Federal Court Delays Enforcement of New California Law Prohibiting Mandatory Employment Arbitration Agreements

By SHLC on December 30, 2019 in Uncategorized

In an October 2019 blog post, SHLC discussed the passage of California Assembly Bill 51 (“AB 51”), which was intended to take effect on January 1, 2020. The bill broadly prohibits California employers from requiring a job applicant or employee, as a condition of employment, continued employment, or receipt of any job-related benefit, to “waive any right, forum, or procedure” for redressing a violation of any provision of the California Fair Employment and Housing Act or California Labor Code. In the blog post we noted that AB 51  likely would be subject to legal challenge on the basis of the Federal Arbitration Act.

On December 30, 2019, a federal judge in the United States District Court for the Eastern District of California issued a temporary restraining order, which prohibits California government officials from enforcing the law until at least January 10, 2020. At that time, the court will hold a hearing to decide whether it should issue a preliminary injunction, which may further delay the enforcement of AB 51.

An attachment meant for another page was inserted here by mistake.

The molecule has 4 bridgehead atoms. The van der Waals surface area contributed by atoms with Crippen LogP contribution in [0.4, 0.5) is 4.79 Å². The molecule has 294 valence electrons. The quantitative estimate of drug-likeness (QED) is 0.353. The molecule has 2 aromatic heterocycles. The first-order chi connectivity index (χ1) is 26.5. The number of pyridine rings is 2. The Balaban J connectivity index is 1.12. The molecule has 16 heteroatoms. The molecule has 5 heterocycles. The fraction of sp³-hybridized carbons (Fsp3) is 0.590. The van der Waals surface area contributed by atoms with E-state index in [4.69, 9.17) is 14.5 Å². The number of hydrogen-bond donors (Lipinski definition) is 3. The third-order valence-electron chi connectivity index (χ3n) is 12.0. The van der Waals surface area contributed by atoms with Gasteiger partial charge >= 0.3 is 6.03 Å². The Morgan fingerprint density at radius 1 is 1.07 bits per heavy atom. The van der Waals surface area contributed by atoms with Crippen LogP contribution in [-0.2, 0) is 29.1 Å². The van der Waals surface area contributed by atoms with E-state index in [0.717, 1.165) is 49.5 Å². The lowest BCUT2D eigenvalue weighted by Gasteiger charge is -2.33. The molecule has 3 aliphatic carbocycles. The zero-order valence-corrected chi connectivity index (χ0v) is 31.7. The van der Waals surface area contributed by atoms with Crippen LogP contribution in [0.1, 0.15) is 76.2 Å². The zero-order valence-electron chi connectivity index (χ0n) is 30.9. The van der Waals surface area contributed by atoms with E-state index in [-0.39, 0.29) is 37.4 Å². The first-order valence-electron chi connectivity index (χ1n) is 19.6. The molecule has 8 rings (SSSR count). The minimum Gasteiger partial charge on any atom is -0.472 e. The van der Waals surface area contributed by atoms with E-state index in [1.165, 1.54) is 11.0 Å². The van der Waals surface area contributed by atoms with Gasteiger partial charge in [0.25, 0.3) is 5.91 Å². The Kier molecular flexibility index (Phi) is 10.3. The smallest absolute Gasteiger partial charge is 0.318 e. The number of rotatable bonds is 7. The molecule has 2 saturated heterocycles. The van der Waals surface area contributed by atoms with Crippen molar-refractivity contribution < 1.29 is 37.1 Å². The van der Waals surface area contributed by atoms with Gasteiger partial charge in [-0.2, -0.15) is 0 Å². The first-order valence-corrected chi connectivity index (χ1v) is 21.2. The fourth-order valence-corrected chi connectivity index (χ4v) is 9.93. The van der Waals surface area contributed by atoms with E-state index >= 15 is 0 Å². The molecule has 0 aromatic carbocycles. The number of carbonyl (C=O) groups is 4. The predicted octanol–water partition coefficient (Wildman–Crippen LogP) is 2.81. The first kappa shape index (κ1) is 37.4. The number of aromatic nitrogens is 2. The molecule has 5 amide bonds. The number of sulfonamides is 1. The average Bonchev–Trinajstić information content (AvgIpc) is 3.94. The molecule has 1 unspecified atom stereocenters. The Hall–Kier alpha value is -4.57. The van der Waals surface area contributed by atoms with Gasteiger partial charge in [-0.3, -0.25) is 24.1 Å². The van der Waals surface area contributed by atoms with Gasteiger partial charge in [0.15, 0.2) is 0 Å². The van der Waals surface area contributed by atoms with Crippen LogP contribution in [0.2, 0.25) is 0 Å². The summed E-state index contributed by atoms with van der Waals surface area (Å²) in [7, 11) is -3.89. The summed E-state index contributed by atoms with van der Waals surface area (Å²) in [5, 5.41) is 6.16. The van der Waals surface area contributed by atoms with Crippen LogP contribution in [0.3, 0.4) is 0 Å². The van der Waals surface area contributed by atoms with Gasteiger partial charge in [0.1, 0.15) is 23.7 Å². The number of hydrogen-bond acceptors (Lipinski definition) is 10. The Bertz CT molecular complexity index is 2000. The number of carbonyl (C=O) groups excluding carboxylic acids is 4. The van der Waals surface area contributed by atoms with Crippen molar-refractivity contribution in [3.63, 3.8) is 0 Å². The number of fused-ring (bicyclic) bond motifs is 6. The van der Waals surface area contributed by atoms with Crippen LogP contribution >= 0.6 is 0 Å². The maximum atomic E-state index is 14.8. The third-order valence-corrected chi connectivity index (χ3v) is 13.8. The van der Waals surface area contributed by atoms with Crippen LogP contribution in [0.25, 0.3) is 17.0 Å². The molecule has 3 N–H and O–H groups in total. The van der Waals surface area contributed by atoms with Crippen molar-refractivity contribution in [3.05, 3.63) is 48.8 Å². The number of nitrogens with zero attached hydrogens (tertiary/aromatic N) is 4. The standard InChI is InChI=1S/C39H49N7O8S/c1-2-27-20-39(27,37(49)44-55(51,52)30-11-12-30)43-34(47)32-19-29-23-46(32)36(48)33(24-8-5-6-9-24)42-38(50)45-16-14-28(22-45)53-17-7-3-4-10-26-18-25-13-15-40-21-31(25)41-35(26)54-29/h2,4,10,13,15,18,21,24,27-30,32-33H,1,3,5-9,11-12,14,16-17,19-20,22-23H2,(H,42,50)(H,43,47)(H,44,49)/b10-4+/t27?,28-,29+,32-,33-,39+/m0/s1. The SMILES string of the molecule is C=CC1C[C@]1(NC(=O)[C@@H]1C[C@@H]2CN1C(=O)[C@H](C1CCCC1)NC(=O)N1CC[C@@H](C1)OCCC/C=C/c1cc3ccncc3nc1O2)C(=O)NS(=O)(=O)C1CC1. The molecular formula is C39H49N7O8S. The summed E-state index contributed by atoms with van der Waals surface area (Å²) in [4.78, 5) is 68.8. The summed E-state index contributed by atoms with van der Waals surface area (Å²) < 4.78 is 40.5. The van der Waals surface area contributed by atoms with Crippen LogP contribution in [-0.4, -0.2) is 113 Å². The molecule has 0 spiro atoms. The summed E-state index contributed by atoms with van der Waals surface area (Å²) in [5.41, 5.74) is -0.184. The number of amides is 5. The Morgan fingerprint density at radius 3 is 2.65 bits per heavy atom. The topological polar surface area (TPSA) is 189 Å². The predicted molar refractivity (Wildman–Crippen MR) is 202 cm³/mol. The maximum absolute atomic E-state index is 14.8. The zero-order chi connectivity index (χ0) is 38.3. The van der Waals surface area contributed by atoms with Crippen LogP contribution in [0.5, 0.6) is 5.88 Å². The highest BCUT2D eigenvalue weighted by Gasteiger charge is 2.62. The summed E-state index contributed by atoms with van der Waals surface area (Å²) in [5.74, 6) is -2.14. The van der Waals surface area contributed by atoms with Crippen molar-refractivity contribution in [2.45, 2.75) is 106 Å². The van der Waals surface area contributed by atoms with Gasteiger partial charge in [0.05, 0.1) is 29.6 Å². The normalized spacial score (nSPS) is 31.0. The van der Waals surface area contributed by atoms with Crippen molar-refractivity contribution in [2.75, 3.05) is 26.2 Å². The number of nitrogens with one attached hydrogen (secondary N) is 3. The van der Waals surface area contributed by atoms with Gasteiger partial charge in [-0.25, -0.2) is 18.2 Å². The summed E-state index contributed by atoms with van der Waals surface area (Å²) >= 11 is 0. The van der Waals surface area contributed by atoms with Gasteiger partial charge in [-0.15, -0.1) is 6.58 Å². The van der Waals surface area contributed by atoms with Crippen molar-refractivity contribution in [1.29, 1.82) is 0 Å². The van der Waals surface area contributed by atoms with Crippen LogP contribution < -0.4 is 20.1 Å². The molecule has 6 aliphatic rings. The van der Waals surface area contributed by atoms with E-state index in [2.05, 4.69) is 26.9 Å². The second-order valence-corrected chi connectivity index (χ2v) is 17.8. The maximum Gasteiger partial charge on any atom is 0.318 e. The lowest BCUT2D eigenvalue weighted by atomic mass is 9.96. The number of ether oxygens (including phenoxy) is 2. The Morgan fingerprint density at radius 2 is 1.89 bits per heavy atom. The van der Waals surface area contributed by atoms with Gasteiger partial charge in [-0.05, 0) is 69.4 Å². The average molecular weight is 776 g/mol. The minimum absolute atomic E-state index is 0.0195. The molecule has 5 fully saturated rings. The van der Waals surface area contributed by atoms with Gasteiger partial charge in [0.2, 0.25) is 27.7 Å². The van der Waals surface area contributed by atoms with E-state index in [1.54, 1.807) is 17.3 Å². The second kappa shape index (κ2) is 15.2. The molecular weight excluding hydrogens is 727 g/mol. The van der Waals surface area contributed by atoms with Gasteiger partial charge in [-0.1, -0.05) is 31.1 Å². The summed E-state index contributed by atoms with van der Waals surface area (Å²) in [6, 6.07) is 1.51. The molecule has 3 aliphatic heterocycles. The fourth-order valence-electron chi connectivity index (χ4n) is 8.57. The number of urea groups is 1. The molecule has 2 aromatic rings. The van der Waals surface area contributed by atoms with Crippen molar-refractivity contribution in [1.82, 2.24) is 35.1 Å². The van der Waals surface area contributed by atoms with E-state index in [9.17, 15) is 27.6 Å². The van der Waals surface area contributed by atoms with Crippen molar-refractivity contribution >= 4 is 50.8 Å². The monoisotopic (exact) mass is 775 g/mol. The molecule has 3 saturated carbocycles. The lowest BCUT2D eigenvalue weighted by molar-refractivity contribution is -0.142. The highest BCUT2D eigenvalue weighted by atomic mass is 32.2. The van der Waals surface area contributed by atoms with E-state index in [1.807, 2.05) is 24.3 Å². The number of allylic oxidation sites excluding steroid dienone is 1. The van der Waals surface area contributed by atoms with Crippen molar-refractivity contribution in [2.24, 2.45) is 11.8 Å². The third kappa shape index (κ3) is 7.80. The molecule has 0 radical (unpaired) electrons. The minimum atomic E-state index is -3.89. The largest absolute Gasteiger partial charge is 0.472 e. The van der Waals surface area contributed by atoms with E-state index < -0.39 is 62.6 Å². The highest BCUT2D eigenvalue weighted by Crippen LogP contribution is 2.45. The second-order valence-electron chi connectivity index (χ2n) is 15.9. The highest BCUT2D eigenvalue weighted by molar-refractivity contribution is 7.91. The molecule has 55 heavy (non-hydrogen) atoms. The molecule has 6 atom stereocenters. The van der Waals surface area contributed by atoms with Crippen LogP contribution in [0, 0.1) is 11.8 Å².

In granting the temporary restraining order, the court found there are “serious questions regarding whether the challenged statute is preempted by the Federal Arbitration Act as construed by the United States Supreme Court.”

This court decision provides some temporary relief to employers, who now have until at least January 10 (as opposed to January 1) before AB 51 will become enforceable. Employers should watch this case closely, however, because if a preliminary injunction is not issued, the law may then take immediate effect. SHLC will continue to monitor this situation and post blog updates as new developments unfold.

To read the court’s full order, click here.

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